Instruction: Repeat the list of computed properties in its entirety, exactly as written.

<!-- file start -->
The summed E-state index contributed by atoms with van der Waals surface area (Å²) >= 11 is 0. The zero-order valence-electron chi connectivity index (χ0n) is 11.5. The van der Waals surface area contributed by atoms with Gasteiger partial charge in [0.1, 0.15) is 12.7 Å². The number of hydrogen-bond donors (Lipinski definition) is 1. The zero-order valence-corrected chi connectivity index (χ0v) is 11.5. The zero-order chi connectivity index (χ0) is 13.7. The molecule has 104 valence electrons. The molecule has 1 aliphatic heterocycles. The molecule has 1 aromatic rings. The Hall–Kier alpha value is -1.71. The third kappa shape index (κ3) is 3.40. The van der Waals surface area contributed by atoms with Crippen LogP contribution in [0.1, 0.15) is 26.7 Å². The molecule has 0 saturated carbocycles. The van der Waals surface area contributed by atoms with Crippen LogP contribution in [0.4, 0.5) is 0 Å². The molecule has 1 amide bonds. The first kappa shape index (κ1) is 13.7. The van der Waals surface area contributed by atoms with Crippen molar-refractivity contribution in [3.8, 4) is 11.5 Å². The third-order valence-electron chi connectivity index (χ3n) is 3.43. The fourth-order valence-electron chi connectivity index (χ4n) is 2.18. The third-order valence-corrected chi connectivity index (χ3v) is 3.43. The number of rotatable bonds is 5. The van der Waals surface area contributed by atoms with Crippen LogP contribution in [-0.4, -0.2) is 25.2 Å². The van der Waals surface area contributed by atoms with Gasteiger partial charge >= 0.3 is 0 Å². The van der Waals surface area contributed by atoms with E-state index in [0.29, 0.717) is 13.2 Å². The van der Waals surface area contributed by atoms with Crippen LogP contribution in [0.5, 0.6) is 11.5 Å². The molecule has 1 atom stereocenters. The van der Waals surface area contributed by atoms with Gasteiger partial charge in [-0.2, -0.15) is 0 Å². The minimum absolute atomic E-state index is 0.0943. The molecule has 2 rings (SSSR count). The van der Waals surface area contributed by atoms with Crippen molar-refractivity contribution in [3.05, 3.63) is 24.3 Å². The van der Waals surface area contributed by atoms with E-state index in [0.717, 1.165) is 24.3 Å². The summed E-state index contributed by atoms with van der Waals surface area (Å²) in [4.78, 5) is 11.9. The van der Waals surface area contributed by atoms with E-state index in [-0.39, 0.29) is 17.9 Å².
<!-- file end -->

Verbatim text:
The summed E-state index contributed by atoms with van der Waals surface area (Å²) >= 11 is 0. The zero-order valence-electron chi connectivity index (χ0n) is 11.5. The van der Waals surface area contributed by atoms with Gasteiger partial charge in [0.1, 0.15) is 12.7 Å². The number of hydrogen-bond donors (Lipinski definition) is 1. The zero-order valence-corrected chi connectivity index (χ0v) is 11.5. The zero-order chi connectivity index (χ0) is 13.7. The molecule has 104 valence electrons. The molecule has 1 aliphatic heterocycles. The molecule has 1 aromatic rings. The Hall–Kier alpha value is -1.71. The third kappa shape index (κ3) is 3.40. The van der Waals surface area contributed by atoms with Crippen LogP contribution in [0.1, 0.15) is 26.7 Å². The molecule has 0 saturated carbocycles. The van der Waals surface area contributed by atoms with Crippen LogP contribution in [0.4, 0.5) is 0 Å². The molecule has 1 amide bonds. The first kappa shape index (κ1) is 13.7. The van der Waals surface area contributed by atoms with Crippen molar-refractivity contribution in [3.8, 4) is 11.5 Å². The third-order valence-electron chi connectivity index (χ3n) is 3.43. The fourth-order valence-electron chi connectivity index (χ4n) is 2.18. The third-order valence-corrected chi connectivity index (χ3v) is 3.43. The number of rotatable bonds is 5. The van der Waals surface area contributed by atoms with Crippen LogP contribution in [-0.4, -0.2) is 25.2 Å². The van der Waals surface area contributed by atoms with Gasteiger partial charge >= 0.3 is 0 Å². The van der Waals surface area contributed by atoms with E-state index in [0.29, 0.717) is 13.2 Å². The van der Waals surface area contributed by atoms with Crippen LogP contribution in [0.5, 0.6) is 11.5 Å². The molecule has 1 atom stereocenters. The van der Waals surface area contributed by atoms with Gasteiger partial charge in [-0.2, -0.15) is 0 Å². The minimum absolute atomic E-state index is 0.0943. The molecule has 2 rings (SSSR count). The van der Waals surface area contributed by atoms with Crippen molar-refractivity contribution in [3.05, 3.63) is 24.3 Å². The van der Waals surface area contributed by atoms with E-state index in [0.717, 1.165) is 24.3 Å². The summed E-state index contributed by atoms with van der Waals surface area (Å²) in [4.78, 5) is 11.9. The van der Waals surface area contributed by atoms with E-state index in [-0.39, 0.29) is 17.9 Å².